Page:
Chime is doing the right thing when it comes to asking people for money. I wish that didn’t make them stand out in the world of crowdfunding, but it does, and hopefully other Kickstarter and Indiegogo campaigners will take note and learn to be more like Chime.
Chime has developed an eponymous connected countertop Chai tea maker. The device uses tea pods to precisely brew tea and heat (any kind of) milk to deliver what the company says is “authentic chai made from real tea leaves.” There’s even an accompanying mobile app so you can customize your tea and even make tea with any Chime device.
But lots of companies make products and get them crowdfunded. So what did Chime do right? Well, first of all, they are actually delivering what they promised. Going from a prototype to an actual manufactured product in the market is sadly not always a given in the crowdfunded hardware space (see: Rite Press, iGulu, HOPii). The Chime tea maker is already in production, with the first shipment set to arrive in January and the second batch of pre-orders slated for April.
But perhaps more impressive was the way Chime respected its backers. I spoke with Guarav Chawla, CEO and Founder of Chime, who told me that instead of crowdfunding his company, Chime only used the crowdfunding platform just for the product. It kept people’s money off to the side and raised investor money to run the company. “We didn’t want to take money and then if it’s late, people get impatient,” Chawla said, “So if people wanted money back, they could get it.”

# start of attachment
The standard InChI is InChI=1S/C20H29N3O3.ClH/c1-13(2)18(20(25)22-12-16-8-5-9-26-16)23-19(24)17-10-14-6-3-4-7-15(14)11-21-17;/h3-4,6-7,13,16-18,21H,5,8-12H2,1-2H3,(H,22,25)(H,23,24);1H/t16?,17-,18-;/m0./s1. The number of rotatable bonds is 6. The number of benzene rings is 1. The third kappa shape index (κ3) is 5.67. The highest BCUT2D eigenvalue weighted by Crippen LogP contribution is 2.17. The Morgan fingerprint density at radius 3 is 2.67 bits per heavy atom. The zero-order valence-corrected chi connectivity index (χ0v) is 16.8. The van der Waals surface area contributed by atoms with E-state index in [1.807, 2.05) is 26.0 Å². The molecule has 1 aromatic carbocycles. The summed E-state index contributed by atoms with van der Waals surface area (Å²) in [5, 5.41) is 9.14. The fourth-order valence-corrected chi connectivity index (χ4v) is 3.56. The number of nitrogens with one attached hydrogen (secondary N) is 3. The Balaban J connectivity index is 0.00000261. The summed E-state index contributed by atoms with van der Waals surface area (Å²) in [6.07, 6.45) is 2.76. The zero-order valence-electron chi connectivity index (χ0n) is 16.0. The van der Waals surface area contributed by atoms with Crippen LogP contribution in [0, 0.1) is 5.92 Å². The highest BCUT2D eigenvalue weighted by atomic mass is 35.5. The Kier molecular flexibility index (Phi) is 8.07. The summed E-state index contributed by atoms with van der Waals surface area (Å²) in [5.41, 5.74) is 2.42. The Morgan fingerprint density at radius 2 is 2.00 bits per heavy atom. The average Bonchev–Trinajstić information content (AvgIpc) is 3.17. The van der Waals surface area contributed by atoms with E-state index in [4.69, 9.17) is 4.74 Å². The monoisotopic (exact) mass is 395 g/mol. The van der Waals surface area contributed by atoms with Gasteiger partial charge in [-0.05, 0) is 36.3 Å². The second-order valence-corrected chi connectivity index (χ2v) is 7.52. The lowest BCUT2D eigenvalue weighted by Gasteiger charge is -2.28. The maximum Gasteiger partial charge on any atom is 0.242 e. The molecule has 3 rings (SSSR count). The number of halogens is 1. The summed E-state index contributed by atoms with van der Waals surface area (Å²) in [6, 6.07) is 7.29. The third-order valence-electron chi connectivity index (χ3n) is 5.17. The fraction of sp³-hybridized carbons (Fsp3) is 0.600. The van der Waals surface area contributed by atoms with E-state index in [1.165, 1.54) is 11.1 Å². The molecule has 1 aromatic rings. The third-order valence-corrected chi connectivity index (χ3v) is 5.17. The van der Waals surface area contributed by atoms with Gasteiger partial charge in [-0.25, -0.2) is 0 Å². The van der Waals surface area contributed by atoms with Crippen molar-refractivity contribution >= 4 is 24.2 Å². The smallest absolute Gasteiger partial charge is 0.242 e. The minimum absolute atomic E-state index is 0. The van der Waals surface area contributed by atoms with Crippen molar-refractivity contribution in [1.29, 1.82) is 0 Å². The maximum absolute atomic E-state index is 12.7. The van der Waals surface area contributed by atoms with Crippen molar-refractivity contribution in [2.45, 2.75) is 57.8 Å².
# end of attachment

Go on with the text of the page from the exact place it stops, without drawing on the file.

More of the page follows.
I wish this was an approach more companies would take when crowdfunding hardware, as it shows a level a respect for customers and can help placate them should any problems occur.
Chime did indeed encounter production problems along the way, but instead of going back to backers and asking for more money, Guarav was able to get additional seed money from investors.
There’s just one thing Chime does that, while I won’t say it’s wrong, is unfortunate. The device uses single-serving plastic capsules to hold the tea leaves. Chawla is aware of this plastic problem, but said that there was currently no other food-grade material available to maintain the tea’s freshness. Additionally, he said, that unlike other pod brewing systems, the Chime’s tea extraction happens in a separate chamber in the device, and not the capsule. This means the capsule stays clean and can be recycled. “We haven’t found a compostable material yet. As soon as that happens, we’ll switch,” Chawla said.
Now we’ll just have to see if customers think spending that much for their chai is the right thing. People interested in the Chime can visit the Indiegogo page and pre-order a device for $199 through the end of the year for April delivery.